Child support refers to the financial payments made by the non-custodial parent — or the parent with fewer childcare responsibilities — to the parent who mainly cares for the child. This money can be spent on a variety of child-rearing expenses, including essentials like food, clothing, healthcare, and educational and recreational needs.

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Whether you are the support receiving or paying parent, skilled Baltimore child support lawyers at Parker, Pallett, Slezak & Russell, LLC can help you negotiate the best possible outcome or represent you vigorously in court. To schedule a free consultation, call us at (410) LAW-YERS or contact us online.

How Child Support Payments are Calculated in Maryland

To calculate the appropriate child support amount, both parents’ salaries, wages, bonuses, pensions, social security benefits, and any other sources of income are considered. If one parent is voluntarily unemployed or underemployed, the court may calculate child support based on their potential income, i.e., what they could earn based on their skills, education, and job opportunities.

If your combined income with the other parent exceeds $19,200 annually, you may see an increase in the amount of child support calculated under the new 2022 guidelines. This is designed to more accurately reflect the costs of raising a child given current economic conditions.

Maryland child support guidelines are meant to ensure that your child’s standard of living is maintained as much as possible following your separation or divorce. A child support lawyer can explain the expenses that are factored in when determining child support to ensure financial stability. These may include: 

  • Basic living expenses such as food, groceries, and clothing
  • Housing costs, including rent or mortgage and utility bills
  • Health insurance premiums
  • Out-of-pocket medical expenses (co-pays and deductibles)
  • Dental and vision care
  • School fees, school supplies and books, uniforms
  • Extracurricular activities and associated costs
  • Daycare and babysitting costs
  • Costs related to after-school care programs
  • Daily transportation needs (e.g., to school, appointments)
  • Travel expenses for visitations if parents live far apart
  • Recreational activities, sports equipment, and fees
  • Entertainment costs, like outings and hobbies
  • Personal care items
  • Costs related to special needs, if the child has any

The non-custodial parent is typically the one who makes child support payments to the custodial parent, but the actual arrangement can depend on the custody situation and each parent’s financial circumstances.

If both parents have the child for more than 35% of the time (which is considered shared physical custody), the calculation is adjusted. The more time the non-custodial parent spends with the child, the lower their payment obligation may be.

Modification of Child Support Payments

Child support laws in Maryland allow parents to change the amount of support they pay if they can provide sufficient evidence that their circumstances have changed drastically since the original order. Some of the most common scenarios that warrant a modification are:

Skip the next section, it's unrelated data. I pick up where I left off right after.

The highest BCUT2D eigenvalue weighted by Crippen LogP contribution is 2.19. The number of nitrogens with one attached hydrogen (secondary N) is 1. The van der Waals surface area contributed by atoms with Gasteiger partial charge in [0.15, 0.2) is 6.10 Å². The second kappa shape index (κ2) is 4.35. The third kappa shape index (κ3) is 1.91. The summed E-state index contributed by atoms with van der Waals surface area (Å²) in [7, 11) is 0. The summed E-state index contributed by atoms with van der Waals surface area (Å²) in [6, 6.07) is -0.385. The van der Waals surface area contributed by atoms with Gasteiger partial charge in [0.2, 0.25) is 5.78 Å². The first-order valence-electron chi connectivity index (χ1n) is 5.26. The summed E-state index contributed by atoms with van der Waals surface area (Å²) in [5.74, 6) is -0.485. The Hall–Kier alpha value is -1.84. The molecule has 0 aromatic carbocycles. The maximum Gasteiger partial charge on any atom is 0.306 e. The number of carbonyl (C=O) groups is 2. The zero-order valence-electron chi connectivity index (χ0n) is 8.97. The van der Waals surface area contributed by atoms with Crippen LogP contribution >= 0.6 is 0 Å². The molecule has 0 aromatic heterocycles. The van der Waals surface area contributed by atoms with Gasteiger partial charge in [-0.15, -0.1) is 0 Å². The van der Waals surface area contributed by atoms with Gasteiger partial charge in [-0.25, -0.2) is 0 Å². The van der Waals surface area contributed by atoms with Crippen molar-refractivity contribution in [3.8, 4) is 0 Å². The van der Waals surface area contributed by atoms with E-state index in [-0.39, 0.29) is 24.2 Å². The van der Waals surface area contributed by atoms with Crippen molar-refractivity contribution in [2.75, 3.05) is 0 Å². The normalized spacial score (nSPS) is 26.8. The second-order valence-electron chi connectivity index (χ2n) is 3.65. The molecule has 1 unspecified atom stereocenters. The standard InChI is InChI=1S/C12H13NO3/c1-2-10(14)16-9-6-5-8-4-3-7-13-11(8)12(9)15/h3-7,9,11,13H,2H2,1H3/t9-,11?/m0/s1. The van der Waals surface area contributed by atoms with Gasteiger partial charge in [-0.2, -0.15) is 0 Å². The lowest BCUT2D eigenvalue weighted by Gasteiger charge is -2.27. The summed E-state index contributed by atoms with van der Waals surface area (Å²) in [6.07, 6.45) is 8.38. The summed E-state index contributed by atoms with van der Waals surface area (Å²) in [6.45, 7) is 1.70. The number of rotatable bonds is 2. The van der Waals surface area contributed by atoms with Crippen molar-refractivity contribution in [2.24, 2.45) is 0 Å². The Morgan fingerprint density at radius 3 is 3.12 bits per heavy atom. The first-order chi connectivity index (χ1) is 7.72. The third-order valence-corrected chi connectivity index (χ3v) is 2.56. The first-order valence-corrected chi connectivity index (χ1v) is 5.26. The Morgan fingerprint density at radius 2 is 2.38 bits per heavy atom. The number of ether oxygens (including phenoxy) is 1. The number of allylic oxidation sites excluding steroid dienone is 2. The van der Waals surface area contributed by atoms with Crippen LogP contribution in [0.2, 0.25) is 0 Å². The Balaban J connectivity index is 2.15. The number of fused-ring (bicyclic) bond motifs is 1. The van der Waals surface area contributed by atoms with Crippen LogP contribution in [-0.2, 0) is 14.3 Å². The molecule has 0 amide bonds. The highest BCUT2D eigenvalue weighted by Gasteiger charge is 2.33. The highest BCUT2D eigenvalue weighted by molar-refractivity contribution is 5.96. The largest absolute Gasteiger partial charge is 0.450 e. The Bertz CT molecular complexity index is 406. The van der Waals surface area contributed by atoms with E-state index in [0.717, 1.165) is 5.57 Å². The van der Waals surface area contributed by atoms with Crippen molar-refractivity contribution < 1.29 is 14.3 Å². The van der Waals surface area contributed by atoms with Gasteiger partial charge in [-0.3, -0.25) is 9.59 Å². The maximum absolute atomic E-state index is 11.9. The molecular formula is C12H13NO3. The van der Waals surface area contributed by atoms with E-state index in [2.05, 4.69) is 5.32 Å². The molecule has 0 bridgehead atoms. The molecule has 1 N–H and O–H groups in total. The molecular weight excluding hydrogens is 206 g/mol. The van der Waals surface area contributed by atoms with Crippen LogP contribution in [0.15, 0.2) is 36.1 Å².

• Change in income (job loss, new job, promotion, or pay cut)
  • Extraordinary medical expenses (related to the parent or child)
  • Increases or decreases in daycare or after-school expenses
  • Adjustments in the child’s living arrangements
  • Changes in school fees or special educational needs
  • Impact on one parent’s earning and support ability
  • Change in financial responsibilities of a parent (remarriage/new children)
  • Substantial shifts in living expenses

Remember, you will need to provide solid proof of the changed circumstances. For example, to show the change in your income, the court will need the pay stubs showing current income, an employment termination letter, tax returns, or bank statements.

How Long Do You Have To Pay Child Support in Maryland?

As a noncustodial parent, you are legally obligated to pay support until the child reaches the age of 18. But if they are still in high school when they turn 18, an appropriate amount of child support payments are required to continue until they graduate from high school or turn 19, whichever occurs first.

If your kid has special needs or disabilities that require ongoing child care and financial support, payments may extend beyond the age of 18. This is assessed on a case-by-case basis so it’s best to consult with a child support attorney.

Get Dedicated Child Support Lawyers Maryland on Your Side Today

At Parker, Pallett, Slezak & Russell, LLC, our skilled child support lawyers in Maryland work tirelessly in the best interests of parents and their children across a spectrum of child support issues. Our legal team — consisting of a retired judge, a former police officer, and a former state prosecutor — has helped parents on both sides in preparing, modifying, and enforcing child support arrangements. For a free and confidential consultation with our family law office, call us at (410) LAW-YERS or fill out this contact form.